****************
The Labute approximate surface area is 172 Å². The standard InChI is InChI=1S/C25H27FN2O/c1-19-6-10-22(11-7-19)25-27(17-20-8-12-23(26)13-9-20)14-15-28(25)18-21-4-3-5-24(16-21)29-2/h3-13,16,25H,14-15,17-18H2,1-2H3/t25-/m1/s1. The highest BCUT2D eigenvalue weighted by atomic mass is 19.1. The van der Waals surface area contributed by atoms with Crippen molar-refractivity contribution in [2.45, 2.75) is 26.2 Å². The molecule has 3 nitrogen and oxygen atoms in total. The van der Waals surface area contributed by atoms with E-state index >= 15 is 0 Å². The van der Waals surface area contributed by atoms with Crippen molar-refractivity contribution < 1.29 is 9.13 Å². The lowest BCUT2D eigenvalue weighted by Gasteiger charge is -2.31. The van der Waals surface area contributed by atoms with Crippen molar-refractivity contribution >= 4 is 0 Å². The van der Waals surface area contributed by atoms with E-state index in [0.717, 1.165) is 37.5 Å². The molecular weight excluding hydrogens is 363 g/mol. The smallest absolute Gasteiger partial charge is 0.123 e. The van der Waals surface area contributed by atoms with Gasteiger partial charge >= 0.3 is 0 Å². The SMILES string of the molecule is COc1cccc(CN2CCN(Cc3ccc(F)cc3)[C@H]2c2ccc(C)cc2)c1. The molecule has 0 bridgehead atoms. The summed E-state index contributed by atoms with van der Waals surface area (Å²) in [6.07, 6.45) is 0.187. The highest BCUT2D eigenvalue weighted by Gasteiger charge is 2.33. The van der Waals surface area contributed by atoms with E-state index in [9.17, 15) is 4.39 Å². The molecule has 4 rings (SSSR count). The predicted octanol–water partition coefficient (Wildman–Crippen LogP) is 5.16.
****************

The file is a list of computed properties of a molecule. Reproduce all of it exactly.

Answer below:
The Labute approximate surface area is 172 Å². The standard InChI is InChI=1S/C25H27FN2O/c1-19-6-10-22(11-7-19)25-27(17-20-8-12-23(26)13-9-20)14-15-28(25)18-21-4-3-5-24(16-21)29-2/h3-13,16,25H,14-15,17-18H2,1-2H3/t25-/m1/s1. The highest BCUT2D eigenvalue weighted by atomic mass is 19.1. The van der Waals surface area contributed by atoms with Crippen molar-refractivity contribution in [2.45, 2.75) is 26.2 Å². The molecule has 3 nitrogen and oxygen atoms in total. The van der Waals surface area contributed by atoms with E-state index >= 15 is 0 Å². The van der Waals surface area contributed by atoms with Crippen molar-refractivity contribution < 1.29 is 9.13 Å². The lowest BCUT2D eigenvalue weighted by Gasteiger charge is -2.31. The van der Waals surface area contributed by atoms with Crippen molar-refractivity contribution >= 4 is 0 Å². The van der Waals surface area contributed by atoms with E-state index in [0.717, 1.165) is 37.5 Å². The molecular weight excluding hydrogens is 363 g/mol. The smallest absolute Gasteiger partial charge is 0.123 e. The van der Waals surface area contributed by atoms with Gasteiger partial charge >= 0.3 is 0 Å². The SMILES string of the molecule is COc1cccc(CN2CCN(Cc3ccc(F)cc3)[C@H]2c2ccc(C)cc2)c1. The molecule has 0 bridgehead atoms. The summed E-state index contributed by atoms with van der Waals surface area (Å²) in [6.07, 6.45) is 0.187. The highest BCUT2D eigenvalue weighted by Gasteiger charge is 2.33. The van der Waals surface area contributed by atoms with E-state index in [9.17, 15) is 4.39 Å². The molecule has 4 rings (SSSR count). The predicted octanol–water partition coefficient (Wildman–Crippen LogP) is 5.16.